Tuesday, February 21, 2012
Godzilla 2000 Review
On May 20th, 1998, TriStar Pictures released GODZILLA into American theaters. It was also the same year American audiences were alienated to Godzilla movies. So one year later, TOHO released a brand new Godzilla film: GODZILLA 2000 MILLENNIUM. Think about this for a second. TOHO retired the Godzilla franchise four years earlier in 1995, when the big G was killed off after battling Destoroyah. So after Sony blew it with their film, TOHO must have been pretty angry with how America treated the license. So they quickly rushed into production a new film to show us how to make a new, modern Godzilla film. Then the following year Godzilla: Millennium stomped into Japanese theaters. (It came to American theaters the following year, hence the title change to GODZILLA 2000.) This film holds a special place in a lot of fans' hearts. This was the first Godzilla film a lot of fans saw in the theater. (Ah, if I could bring myself to that time to watch it on the big screen.) Thirteen years later, it still stands above the rest of the Millennium series in quality, it's THE definitive Godzilla film.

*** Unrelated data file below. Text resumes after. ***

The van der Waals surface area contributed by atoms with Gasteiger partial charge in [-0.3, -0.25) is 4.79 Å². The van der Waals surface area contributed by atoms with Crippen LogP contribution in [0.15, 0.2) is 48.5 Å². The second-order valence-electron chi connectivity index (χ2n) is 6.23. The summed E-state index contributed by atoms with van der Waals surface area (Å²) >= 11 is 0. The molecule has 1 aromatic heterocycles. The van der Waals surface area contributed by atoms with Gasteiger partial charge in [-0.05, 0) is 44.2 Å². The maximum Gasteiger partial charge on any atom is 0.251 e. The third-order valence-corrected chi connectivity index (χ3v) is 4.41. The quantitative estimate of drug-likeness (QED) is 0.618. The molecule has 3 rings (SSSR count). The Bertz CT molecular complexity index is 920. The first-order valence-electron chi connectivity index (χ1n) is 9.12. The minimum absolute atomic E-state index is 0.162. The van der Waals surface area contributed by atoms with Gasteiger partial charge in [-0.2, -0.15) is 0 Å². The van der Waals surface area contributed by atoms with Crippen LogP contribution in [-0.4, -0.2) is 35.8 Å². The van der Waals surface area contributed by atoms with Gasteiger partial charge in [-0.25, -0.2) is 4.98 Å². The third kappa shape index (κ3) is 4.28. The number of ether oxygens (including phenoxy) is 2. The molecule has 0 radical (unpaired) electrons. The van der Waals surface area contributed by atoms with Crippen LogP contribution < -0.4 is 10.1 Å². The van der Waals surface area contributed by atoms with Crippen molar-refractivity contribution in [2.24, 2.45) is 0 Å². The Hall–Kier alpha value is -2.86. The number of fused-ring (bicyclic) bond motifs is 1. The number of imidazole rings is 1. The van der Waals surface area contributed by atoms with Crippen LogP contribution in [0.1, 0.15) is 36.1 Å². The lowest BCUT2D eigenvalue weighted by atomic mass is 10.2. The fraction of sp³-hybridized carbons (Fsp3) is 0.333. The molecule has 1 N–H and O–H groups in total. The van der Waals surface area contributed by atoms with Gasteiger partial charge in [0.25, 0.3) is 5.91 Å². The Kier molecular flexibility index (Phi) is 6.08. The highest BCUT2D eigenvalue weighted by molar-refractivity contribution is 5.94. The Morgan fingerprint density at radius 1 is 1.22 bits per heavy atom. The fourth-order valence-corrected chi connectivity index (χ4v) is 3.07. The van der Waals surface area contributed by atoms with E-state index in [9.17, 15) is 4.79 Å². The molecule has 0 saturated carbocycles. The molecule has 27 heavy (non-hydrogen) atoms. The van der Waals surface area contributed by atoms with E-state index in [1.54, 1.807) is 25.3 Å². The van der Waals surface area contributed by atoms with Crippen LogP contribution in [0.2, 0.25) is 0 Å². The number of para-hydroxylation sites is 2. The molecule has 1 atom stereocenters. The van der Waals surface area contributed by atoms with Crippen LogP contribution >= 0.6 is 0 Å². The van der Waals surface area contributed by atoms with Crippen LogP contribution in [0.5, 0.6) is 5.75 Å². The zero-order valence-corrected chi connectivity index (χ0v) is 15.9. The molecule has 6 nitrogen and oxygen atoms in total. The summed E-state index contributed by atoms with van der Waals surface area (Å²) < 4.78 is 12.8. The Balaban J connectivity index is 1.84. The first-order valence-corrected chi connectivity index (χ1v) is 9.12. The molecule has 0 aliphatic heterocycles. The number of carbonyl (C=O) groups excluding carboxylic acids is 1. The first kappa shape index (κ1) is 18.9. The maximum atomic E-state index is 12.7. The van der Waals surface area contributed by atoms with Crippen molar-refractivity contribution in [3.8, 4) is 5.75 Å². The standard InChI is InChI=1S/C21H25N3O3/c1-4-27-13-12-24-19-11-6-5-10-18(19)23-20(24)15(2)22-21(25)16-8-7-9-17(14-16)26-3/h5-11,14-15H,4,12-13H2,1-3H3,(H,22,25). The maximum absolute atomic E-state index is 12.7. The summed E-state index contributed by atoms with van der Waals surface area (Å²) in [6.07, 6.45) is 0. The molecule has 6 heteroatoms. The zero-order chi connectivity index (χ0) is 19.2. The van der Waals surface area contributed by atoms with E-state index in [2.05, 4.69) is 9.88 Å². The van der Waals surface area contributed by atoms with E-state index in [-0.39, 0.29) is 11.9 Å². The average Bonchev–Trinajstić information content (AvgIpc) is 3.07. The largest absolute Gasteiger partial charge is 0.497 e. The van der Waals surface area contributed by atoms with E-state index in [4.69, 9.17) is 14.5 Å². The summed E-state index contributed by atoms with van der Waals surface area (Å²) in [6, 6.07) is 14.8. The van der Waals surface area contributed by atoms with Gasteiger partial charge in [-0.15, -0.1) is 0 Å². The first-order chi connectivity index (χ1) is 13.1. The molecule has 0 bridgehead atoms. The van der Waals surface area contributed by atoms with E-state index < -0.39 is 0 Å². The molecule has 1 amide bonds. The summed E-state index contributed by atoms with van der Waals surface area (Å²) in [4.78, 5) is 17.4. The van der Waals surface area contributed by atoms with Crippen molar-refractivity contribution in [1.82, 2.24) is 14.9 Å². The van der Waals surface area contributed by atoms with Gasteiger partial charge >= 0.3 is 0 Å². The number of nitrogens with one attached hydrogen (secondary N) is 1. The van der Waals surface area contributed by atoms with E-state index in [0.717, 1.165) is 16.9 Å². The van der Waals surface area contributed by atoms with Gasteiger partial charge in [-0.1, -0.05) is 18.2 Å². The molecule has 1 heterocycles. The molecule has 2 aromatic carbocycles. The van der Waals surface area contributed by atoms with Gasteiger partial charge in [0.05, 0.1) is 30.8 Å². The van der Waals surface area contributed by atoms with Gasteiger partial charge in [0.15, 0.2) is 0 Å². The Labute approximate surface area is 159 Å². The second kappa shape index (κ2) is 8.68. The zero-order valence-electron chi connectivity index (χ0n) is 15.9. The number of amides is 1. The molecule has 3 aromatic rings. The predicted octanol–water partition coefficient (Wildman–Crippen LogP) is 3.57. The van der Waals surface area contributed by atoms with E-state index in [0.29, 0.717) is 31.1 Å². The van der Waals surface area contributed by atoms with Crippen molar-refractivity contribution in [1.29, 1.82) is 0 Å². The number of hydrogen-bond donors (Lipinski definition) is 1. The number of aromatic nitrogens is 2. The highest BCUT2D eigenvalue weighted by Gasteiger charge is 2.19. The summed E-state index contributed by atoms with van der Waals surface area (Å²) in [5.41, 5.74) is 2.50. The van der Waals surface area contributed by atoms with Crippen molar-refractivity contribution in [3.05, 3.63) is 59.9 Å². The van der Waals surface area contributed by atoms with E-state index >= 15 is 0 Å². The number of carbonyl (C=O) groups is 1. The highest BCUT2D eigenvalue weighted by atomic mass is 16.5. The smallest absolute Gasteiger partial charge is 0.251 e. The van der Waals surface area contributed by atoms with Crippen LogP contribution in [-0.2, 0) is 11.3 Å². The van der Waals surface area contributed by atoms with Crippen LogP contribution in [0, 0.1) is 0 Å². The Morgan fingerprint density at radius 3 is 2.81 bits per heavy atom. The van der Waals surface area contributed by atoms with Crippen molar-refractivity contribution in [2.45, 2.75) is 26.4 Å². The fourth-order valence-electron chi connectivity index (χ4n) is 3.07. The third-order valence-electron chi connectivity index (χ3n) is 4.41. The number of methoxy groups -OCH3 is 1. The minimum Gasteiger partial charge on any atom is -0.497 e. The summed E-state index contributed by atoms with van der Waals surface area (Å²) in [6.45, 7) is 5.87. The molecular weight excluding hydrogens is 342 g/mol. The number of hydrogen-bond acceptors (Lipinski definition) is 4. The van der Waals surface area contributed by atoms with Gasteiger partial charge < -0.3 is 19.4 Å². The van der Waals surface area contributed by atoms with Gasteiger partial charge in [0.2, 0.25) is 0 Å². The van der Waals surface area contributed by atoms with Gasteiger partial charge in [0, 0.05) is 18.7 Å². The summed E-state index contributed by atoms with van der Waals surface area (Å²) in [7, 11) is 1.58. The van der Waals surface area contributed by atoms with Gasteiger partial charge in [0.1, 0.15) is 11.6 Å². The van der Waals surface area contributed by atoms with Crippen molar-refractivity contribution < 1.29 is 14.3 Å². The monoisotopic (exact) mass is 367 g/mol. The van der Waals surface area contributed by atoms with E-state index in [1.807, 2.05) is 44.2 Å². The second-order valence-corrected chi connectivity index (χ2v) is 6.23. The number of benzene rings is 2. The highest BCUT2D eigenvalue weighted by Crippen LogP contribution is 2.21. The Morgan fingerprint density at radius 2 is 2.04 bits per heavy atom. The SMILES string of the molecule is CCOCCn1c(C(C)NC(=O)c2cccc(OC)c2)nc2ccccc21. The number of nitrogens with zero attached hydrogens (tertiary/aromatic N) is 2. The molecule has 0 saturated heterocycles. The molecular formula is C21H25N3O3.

Official description from Sony:
Get ready to crumble! The king of all monsters is back and bigger than ever! The action heats up when a UFO reveals itself as a massive alien monster with awesome destructive powers. The alien monster heads straight for the behemoth GODZILLA who's just crushed the entire city for the battle of the millennium. But GODZILLA's furious heat beam may not be enough to destroy the death-dealing alien, and the future of humankind is in jeopardy. Now, it's a bang-up, threeway, no-holds-barred brawl as GODZILLA, the alien monster and the courageous citizens of Japan fight an unprecedented battle for survival in this earth-shattering new sci-fi action adventure that will blow you away.